Who Watches the Lawmen?

I’m not what you would call a comic book geek.  I respect the form and its fans, and I enjoy the stories when packaged in collections, but I never had the attention span to stick with anything published in serialized format.

However, I just finished Watchmen.  Accordingly, I am psyched for the film, and have spent far too much time today browsing for acclaim for the novel and spoilers for the movie (ironically, I apparently need to prepare myself to be disappointed with the inconsistencies to be truly excited about it).

To bring this back on topic: most fans of the novel who have been following the production of the movie probably knew about the massive copyright battle that took place between Warner Bros. and Fox concerning production and release of this film.  Wikipedia, as usual, has a decent summary:

On February 14, 2008, 20th Century Fox brought a lawsuit against Warner Bros. that alleged copyright infringement on the Watchmen film property. The studio believed that it retained the rights to produce the film, or at least distribute it, no matter how many studios Watchmen has passed through, and sought to block its release. Warner Bros. said that Fox has repeatedly failed to exercise its rights over various incarnations of the production.

Long story short: The dispute went to court.  The trial court ruled that Fox did, indeed, own the relevant rights, and Fox stated their intention to seek an order delaying or preventing the release of the film.  Fans freaked out to a certain extent, worried that this eagerly anticipated film might never see the light of day.

However, when you looked at the overall picture, it was clear that outcome would never happen.  Some off-the-cuff armchair analysis of why I think so after the jump.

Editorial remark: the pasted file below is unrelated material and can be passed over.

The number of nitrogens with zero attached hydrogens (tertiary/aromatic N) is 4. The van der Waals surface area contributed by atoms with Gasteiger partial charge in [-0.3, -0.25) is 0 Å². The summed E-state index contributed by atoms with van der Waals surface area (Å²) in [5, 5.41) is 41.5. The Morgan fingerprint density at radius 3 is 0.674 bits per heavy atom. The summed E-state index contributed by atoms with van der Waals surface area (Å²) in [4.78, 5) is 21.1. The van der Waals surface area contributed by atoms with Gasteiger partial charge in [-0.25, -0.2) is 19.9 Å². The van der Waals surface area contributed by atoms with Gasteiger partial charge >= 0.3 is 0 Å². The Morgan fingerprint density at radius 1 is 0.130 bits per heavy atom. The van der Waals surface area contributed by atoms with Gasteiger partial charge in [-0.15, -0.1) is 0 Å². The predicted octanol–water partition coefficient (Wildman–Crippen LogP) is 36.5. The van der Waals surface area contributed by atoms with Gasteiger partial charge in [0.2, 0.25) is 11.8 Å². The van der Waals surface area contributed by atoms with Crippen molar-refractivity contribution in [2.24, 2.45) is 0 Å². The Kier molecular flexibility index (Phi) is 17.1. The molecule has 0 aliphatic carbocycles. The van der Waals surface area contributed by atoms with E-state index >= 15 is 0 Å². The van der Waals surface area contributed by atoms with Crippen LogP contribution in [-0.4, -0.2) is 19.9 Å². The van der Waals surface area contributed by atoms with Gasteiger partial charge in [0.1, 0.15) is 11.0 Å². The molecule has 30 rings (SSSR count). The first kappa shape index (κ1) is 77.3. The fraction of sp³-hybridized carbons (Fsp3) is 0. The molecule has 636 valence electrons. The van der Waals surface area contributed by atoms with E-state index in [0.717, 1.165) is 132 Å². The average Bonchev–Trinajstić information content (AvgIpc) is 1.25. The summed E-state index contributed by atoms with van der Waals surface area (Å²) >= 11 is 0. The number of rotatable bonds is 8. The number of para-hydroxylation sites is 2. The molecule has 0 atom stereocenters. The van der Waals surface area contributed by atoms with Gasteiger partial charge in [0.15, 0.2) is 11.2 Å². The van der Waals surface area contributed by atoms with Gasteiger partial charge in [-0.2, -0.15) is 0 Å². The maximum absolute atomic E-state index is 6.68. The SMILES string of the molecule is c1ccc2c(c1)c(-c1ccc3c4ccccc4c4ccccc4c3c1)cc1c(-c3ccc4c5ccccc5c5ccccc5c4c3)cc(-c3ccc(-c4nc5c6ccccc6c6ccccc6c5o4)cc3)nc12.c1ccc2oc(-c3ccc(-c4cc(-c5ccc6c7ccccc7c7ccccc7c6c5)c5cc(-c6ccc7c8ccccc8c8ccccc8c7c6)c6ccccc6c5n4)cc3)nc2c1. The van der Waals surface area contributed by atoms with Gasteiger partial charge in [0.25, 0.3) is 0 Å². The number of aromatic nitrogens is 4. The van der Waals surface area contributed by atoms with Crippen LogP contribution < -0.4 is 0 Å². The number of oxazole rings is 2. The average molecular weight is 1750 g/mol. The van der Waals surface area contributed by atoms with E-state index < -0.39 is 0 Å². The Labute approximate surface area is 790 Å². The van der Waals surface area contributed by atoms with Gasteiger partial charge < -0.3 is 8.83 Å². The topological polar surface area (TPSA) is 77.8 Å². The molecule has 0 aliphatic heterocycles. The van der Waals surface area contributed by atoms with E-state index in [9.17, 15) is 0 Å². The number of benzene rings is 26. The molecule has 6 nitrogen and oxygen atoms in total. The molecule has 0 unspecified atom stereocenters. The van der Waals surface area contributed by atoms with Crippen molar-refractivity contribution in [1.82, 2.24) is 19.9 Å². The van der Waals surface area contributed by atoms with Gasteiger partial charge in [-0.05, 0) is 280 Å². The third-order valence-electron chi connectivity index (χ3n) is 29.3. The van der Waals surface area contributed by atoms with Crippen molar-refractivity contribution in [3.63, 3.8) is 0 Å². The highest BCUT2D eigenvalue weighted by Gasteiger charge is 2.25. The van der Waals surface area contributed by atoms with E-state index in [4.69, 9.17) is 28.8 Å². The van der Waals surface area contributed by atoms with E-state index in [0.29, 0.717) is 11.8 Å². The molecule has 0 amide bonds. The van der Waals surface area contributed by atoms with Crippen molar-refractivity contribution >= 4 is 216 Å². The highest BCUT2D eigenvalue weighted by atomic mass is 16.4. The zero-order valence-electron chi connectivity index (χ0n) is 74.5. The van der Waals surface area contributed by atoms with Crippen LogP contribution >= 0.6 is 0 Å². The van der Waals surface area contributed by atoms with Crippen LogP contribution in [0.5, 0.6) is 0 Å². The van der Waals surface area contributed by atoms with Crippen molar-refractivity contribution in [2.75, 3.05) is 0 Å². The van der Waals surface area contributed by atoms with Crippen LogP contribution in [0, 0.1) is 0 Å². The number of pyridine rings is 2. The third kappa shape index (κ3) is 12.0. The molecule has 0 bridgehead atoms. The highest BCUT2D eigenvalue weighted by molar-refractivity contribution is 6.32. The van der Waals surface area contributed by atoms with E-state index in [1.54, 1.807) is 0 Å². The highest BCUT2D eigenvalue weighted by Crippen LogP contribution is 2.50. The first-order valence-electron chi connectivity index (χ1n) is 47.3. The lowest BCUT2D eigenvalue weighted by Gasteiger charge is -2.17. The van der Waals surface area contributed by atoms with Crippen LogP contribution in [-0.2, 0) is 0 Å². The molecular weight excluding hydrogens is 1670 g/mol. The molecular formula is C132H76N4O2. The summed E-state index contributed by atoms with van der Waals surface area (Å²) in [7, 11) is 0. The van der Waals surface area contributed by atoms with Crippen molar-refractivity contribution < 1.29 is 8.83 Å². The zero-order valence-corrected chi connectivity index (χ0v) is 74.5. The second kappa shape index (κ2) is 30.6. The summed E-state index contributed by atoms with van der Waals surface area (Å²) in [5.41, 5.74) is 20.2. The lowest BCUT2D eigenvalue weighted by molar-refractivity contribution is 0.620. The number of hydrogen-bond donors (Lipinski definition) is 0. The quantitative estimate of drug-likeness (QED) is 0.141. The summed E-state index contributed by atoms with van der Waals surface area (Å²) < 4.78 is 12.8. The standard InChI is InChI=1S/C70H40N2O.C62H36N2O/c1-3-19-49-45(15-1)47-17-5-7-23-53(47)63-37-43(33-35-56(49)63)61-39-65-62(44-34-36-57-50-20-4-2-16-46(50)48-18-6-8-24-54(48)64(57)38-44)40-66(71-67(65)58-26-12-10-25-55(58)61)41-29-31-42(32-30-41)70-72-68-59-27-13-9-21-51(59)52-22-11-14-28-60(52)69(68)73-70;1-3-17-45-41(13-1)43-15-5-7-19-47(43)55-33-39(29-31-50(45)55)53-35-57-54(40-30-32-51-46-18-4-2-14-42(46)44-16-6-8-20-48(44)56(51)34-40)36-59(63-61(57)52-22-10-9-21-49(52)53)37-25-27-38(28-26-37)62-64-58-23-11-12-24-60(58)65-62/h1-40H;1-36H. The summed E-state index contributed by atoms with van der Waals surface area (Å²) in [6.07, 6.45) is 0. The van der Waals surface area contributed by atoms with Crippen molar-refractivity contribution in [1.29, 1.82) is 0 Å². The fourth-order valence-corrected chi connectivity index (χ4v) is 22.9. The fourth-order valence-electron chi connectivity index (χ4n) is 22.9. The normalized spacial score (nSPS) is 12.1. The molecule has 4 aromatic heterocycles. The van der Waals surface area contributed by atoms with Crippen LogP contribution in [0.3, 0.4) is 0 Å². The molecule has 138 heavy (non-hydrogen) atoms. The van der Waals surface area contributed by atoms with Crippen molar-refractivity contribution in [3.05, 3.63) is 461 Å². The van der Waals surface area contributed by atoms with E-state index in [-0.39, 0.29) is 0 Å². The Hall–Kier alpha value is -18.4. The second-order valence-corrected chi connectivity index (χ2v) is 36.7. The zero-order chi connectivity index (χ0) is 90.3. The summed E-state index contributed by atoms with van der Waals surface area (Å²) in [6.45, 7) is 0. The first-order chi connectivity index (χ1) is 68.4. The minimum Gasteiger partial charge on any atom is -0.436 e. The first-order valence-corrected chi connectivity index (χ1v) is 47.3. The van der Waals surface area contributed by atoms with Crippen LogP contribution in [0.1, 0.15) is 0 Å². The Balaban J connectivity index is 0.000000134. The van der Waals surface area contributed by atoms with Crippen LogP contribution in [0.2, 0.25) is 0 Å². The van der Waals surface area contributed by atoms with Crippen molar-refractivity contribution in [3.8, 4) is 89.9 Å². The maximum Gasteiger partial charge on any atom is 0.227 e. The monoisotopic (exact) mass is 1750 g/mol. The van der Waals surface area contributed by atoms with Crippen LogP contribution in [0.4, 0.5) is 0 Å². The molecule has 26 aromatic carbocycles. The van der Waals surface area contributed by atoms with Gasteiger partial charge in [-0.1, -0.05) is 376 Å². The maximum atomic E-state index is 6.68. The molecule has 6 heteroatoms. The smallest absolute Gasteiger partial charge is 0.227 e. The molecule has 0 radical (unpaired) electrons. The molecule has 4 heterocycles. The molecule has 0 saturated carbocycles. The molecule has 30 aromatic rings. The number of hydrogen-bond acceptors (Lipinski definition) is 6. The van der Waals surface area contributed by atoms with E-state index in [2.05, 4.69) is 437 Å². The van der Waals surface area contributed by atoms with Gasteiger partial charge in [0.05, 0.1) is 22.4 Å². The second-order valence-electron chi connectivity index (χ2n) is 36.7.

Warner Bros. had the movie in the can and ready to go, and as the hot superhero movie of the year, it was guaranteed to make approximately a zillion dollars.  Even from the point of view of someone who isn’t a litigator, it seemed like the only thing the lawsuit was really going to determine was what percentage of the giant pile of money Fox should feel entitled to ask for in the settlement agreement.  It wouldn’t be rational for Fox to completely prevent the release, because even if they only got a small percentage of the cut, a small percentage of a guaranteed blockbuster movie that they paid practically zero production cost to obtain is better than a big percentage of nothing.

Of course, Fox and Warner Bros. eventually did settle, and the movie will be released, and Fox will get a nice chunk of change for their legal efforts.

There weren’t many thorny legal issues involved (mostly questions of fact, it seems), but it was still interesting to follow.  It’s not that often that the positions of the parties in high-profile settlement negotiations over ownership of a piece of IP are so well-defined and separable.

It’s also interesting to see a copyright ownership settlement come down on lines similar to how patent cross-licensing negotiations have been explained to me: who is infringing what might not be as important as deciding what portion of the overall market is covered by each party’s portfolio, and then calculating royalty payments to shift the profits in the same direction.  Here, Fox may have owned the underlying rights to the source material, but Warner Bros. likely owned the rights to the screenplays, storyboards, footage, effects, and other derivative works based on it.  Fox could have asserted their rights to sink the whole thing, but instead the parties got together, determined the value of the individual portfolios, and came to a settlement that could compensate both sides accordingly.


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